How To Select Well Water Testing Kits for Your Home Water Well
How to Select Well Water Testing Kits for Your Home Water Well?
Is well water testing needed for your well?
Do you see stains, signs of corrosion or is there an odor to the water?
Is a well water testing kit needed for your well? If you use the water in your home for bathing, washing or drinking, it is recommended. Do you see stains, signs of corrosion or is there an odor to the water? Well water testing is critical especially if your family depends on your well for household water needs.
According to a new Gallup poll, 63 percent of respondents said they worried “a great deal” about pollution of drinking water, while 57 percent of overall respondents also said they were concerned about water pollution.
Over 15 million U.S. households (approximately 15 percent of Americans) rely on their water wells for drinking water. Private water wells should be protected from contamination. Fertilizers and pesticides from nearby farms and gardens can find their way into groundwater supply over time. Toxic substances from mining sites, landfills,
Fertilizers and pesticides from nearby farms and gardens can find their way into groundwater supply over time. Toxic substances from mining sites, landfills, and even used motor oil can also seep into groundwater. It is also possible for septic tank wastes to leach into the ground and contaminate the water you draw from your well.
Sources of Well Water Contamination
If contaminated groundwater is consumed, it could cause illness. Septic tank waste can cause hepatitis and dysentery. Toxins can poison both humans and animals. Long-term effects of prolonged exposure to polluted water include cancer and organ failure.
Ground water contamination can come from many sources, including:
- Seepage through landfills
- Failing septic tanks
- Underground storage tanks
- Fertilizers, pesticides, and agricultural seepage in your area
- Runoff from urban areas
- Gas stations or manufacturing nearby
According to best practices recommended by the U.S. Environmental Protection Agency and local health agencies you should test your water at least once for serious threats and annually for some common problems.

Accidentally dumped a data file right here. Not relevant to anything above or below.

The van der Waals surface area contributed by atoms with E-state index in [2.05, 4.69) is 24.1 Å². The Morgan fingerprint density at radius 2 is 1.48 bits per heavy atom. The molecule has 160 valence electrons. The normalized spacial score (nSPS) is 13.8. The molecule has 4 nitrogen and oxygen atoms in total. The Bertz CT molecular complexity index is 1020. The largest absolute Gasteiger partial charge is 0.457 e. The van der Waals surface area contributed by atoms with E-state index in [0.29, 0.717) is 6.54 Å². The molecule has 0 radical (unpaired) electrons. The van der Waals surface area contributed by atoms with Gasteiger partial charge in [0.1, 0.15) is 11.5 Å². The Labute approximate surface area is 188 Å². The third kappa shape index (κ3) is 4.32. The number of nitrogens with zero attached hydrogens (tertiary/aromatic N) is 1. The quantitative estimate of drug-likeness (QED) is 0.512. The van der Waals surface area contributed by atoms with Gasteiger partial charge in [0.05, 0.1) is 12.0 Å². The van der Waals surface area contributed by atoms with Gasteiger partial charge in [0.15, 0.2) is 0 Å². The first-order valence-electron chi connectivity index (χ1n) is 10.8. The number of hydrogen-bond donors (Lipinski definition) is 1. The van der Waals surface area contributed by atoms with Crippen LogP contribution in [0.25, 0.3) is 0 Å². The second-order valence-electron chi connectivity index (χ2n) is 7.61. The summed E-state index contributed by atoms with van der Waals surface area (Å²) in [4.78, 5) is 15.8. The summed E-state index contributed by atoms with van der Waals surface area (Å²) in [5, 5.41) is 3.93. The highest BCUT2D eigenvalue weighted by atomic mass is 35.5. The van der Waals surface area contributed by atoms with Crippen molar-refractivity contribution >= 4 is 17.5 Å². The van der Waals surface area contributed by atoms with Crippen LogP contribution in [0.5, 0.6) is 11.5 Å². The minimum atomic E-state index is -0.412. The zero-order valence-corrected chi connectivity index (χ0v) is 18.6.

Which Well Water Testing Kit To Use?
A general mineral analysis is a good place to start. It will show immediately the level of minerals you have in your well water, if the water will be corrosive, or if the water will be scale forming in your pipes and fixtures. If you are seeing stains, sediment, or odor in your water this type of test is recommended as a good low cost option.
- Hydrogen Sulfide
- Total Dissolved Solids
Live Near a Gas Station, Agriculture, or Industrial Site?
If you live near a service station, or your well is near a modern farm which uses chemicals, then a general mineral plus pesticide, herbicides, and heavy metals are recommended. One (relatively) low-cost way to go is to use a WaterCheck Test Kit.
The kit includes the WaterCheck Test Kit with ice freeze pack and test bottles. Note that once you take the water samples, the samples and chill pack (chill pack is included) must be sent by overnight express service (USPS, FEDX or UPS) to the lab in Ypsilanti, Michigan 48197. This can cost between $45 to $100 depending on where you live and is not included in our low upfront cost.
Please allow 3 to 4 weeks to get back the results. This certified lab test is a great bargain, but it does take some time to get the results back from the lab! After the test is complete you will be emailed a copy and also sent a hard copy by mail. We also provide expert interpretation of the report if you have any questions.
Professional EPA-certified laboratory results can now be yours for a fraction of the cost of regular laboratory testing. This 103 parameter test offers a broad spectrum drinking water analysis including:
- other inorganics
- volatile organics
Consider testing your well for pesticides, organic chemicals, and heavy metals before you use a new well for the first time. Test private water supplies annually for nitrate and coliform bacteria to detect contamination problems early.
Test your well more frequently if you suspect a problem. Be aware of activities in your neighborhood that may affect the water quality of your well, especially if you live in an area with septic tanks.
See also: Well Water Test Kits